Updated: Jul 24
If I find an owl pellet on my bike... do I have a pellet-on bike? 🥁
I just wanted to make the pellet-on joke (ya know, like the Peleton bike). I do not have much unique information to share. But you might learn something...
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Is an owl pellet poop?
No, that little ball of fur, bone, and other random bits did NOT come out of the business end of an owl. At least not the cloacal business end. So no, an owl pellet is not poop. It has not been fully digested (clearly), nor has it made it to the colon of the bird! It reached the gizzard, the edible pieces continued their path, and the remainder of the consumed organism was formed into a tight ball and regurgitated. Which makes the owl pellet…
What is an owl pellet?
If an owl pellet is not poop, that does not leave many options for what it IS. (There are only so many holes in an owl.) An owl pellet IS the regurgitated inedible bits from captured prey items like mice, voles, rats, rabbits, birds, reptiles, amphibians, fish, and invertebrates. The owl will rip and tear small pieces of its prey off, swallow them whole, and then continue to shred another piece. Why does an owl eat the whole piece? Owls cannot easily separate edible and inedible pieces from their small foods without teeth and opposable thumbs. To compensate for these deficiencies, it leaves eating the organism whole or ripping it up and eating the torn pieces whole, including the fur, feathers, bones, and more.
While regurgitation might not seem better, it does beg the poll question. Which is worse, vomit or feces?
Regardless of your choice in the poll, you are now informed about what an owl pellet is! Hooray!
How are owl pellets formed?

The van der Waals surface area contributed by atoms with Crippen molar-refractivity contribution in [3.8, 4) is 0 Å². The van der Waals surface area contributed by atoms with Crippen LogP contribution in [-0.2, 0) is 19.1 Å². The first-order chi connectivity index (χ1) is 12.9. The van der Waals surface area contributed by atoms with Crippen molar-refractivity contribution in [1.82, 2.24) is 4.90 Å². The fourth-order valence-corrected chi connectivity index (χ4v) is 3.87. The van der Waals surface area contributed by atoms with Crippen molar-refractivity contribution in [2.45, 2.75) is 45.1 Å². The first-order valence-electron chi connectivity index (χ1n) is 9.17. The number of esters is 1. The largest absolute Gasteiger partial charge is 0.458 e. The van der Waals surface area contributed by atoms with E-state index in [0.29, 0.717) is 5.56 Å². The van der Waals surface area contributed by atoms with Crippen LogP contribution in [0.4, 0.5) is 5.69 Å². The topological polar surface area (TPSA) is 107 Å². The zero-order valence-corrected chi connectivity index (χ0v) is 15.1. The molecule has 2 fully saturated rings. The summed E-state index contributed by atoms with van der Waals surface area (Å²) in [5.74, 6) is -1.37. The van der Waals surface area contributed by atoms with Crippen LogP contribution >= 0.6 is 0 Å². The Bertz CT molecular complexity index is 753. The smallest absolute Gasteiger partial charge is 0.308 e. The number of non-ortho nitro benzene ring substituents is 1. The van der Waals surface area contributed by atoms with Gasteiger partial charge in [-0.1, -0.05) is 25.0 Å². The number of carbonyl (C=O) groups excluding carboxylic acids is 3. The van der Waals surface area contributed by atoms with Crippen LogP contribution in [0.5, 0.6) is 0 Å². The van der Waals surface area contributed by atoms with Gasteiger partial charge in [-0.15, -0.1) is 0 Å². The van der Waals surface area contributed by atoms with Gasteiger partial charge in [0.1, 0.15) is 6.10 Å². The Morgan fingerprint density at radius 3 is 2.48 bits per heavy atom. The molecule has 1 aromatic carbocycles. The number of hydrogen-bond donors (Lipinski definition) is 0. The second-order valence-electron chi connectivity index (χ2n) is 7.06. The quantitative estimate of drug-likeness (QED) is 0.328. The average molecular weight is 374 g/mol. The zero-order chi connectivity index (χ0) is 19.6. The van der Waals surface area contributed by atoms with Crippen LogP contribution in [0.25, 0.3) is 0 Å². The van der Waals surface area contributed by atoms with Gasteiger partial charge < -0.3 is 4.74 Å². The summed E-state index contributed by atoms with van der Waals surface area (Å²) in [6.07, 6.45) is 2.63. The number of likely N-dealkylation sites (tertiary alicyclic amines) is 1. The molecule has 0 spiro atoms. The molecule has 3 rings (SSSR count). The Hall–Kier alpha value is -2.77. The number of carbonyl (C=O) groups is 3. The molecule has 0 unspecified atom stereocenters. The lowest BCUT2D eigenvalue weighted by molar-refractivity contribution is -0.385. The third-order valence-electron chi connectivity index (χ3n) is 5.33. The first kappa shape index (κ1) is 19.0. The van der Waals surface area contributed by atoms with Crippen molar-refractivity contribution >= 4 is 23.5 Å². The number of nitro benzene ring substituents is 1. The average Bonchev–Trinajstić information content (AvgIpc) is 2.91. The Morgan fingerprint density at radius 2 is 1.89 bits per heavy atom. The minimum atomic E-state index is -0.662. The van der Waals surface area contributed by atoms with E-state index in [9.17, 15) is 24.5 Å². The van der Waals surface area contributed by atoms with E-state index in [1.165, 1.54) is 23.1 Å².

Birds have multiple stomachs and a crop. When an owl swallows its food, the item first passes into the crop. From the crop, the food continues into the proventriculus. This stomach is the glandular or chemical stomach. Acids and primary digestive enzymes begin the breakdown of materials that can be digested and absorbed. This is usually the soft tissue of the prey species. After spending time in this stomach, food and non-food parts continue into the gizzard. The gizzard is the physical or muscular stomach of birds. Here, soft tissue continues its dissolving process. After soft tissues have passed on to the intestines, the gizzard begins its physical effort. The fur, bones, and other pieces are pressed together, forming into an orb-like structure. After formation, it moves backward through the digestive tract, through the proventriculus, crop, esophagus, and out of the mouth.
Okay, okay. Owls do not make that sound when ejecting a pellet. Just Zach after he eats an onion.
What types of owls are used for owl pellet dissection?
When you purchase owl pellets from a distributor, you are likely getting pellets from a captive Barn Owl or Great Horned Owl. The prey will not be too varied, so expect primarily small rodents to fill the pellet. This can still be an exciting set of bones to pick from, so do not be discouraged by captive birds being the source of pellets. If you want to find pellets with a more significant potential for unusual bones, consider finding some wild owls in your neighborhood, park, or town! I have a guide for finding owls, so give it a quick read! Great Horned Owls will have the greatest range of prey items. Find a Great Horned Owl roost, and you might have a long-term supply of owl pellets. However, these will not have undergone a sanitization process. Read the next section to learn how to make wild pellets safe.
How to do an owl pellet dissection at home or in a classroom
Dissecting owl pellets is like a treasure hunt. But like any proper treasure hunt, you need the correct tools to make it efficient, educational, and safe! Okay, so not a treasure hunt. I do not think anyone considers pirates efficient, educational, or safe. I think you understand my point. You are digging for buried treasure. Where the treasure is bones, and the sand is fur. Or maybe you are digging for knowledge and appreciation of the natural world? I am not good with analogies.
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Need a field guide to owls? Here is my favorite!
Below, I will provide some basic elements of what you will need to conduct a proper owl pellet dissection at home or in a classroom! I will also answer frequently asked questions about owl pellet dissections.